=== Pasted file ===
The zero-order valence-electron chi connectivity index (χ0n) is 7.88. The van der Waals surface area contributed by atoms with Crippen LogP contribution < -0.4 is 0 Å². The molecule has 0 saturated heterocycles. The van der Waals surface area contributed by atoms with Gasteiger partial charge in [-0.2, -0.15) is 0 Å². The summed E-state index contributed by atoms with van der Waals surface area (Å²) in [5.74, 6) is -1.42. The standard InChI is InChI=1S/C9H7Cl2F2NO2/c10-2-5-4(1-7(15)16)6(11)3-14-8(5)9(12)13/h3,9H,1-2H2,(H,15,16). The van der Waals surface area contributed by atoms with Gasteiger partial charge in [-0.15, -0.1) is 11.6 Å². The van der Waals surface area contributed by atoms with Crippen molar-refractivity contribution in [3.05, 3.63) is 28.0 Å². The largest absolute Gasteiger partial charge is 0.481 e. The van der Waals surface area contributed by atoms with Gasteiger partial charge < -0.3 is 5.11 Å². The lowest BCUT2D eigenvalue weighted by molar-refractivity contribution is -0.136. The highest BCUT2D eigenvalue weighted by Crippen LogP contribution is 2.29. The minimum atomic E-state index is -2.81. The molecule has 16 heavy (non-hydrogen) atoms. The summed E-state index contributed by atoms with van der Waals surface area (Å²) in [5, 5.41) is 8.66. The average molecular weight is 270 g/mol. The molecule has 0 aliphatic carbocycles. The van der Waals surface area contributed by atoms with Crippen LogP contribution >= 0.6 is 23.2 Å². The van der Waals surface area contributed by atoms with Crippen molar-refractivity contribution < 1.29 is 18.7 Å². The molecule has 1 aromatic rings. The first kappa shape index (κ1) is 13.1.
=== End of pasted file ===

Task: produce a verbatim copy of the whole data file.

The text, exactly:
The zero-order valence-electron chi connectivity index (χ0n) is 7.88. The van der Waals surface area contributed by atoms with Crippen LogP contribution < -0.4 is 0 Å². The molecule has 0 saturated heterocycles. The van der Waals surface area contributed by atoms with Gasteiger partial charge in [-0.2, -0.15) is 0 Å². The summed E-state index contributed by atoms with van der Waals surface area (Å²) in [5.74, 6) is -1.42. The standard InChI is InChI=1S/C9H7Cl2F2NO2/c10-2-5-4(1-7(15)16)6(11)3-14-8(5)9(12)13/h3,9H,1-2H2,(H,15,16). The van der Waals surface area contributed by atoms with Gasteiger partial charge in [-0.15, -0.1) is 11.6 Å². The van der Waals surface area contributed by atoms with Crippen molar-refractivity contribution in [3.05, 3.63) is 28.0 Å². The largest absolute Gasteiger partial charge is 0.481 e. The van der Waals surface area contributed by atoms with Gasteiger partial charge < -0.3 is 5.11 Å². The lowest BCUT2D eigenvalue weighted by molar-refractivity contribution is -0.136. The highest BCUT2D eigenvalue weighted by Crippen LogP contribution is 2.29. The minimum atomic E-state index is -2.81. The molecule has 16 heavy (non-hydrogen) atoms. The summed E-state index contributed by atoms with van der Waals surface area (Å²) in [5, 5.41) is 8.66. The average molecular weight is 270 g/mol. The molecule has 0 aliphatic carbocycles. The van der Waals surface area contributed by atoms with Crippen LogP contribution >= 0.6 is 23.2 Å². The van der Waals surface area contributed by atoms with Crippen molar-refractivity contribution < 1.29 is 18.7 Å². The molecule has 1 aromatic rings. The first kappa shape index (κ1) is 13.1.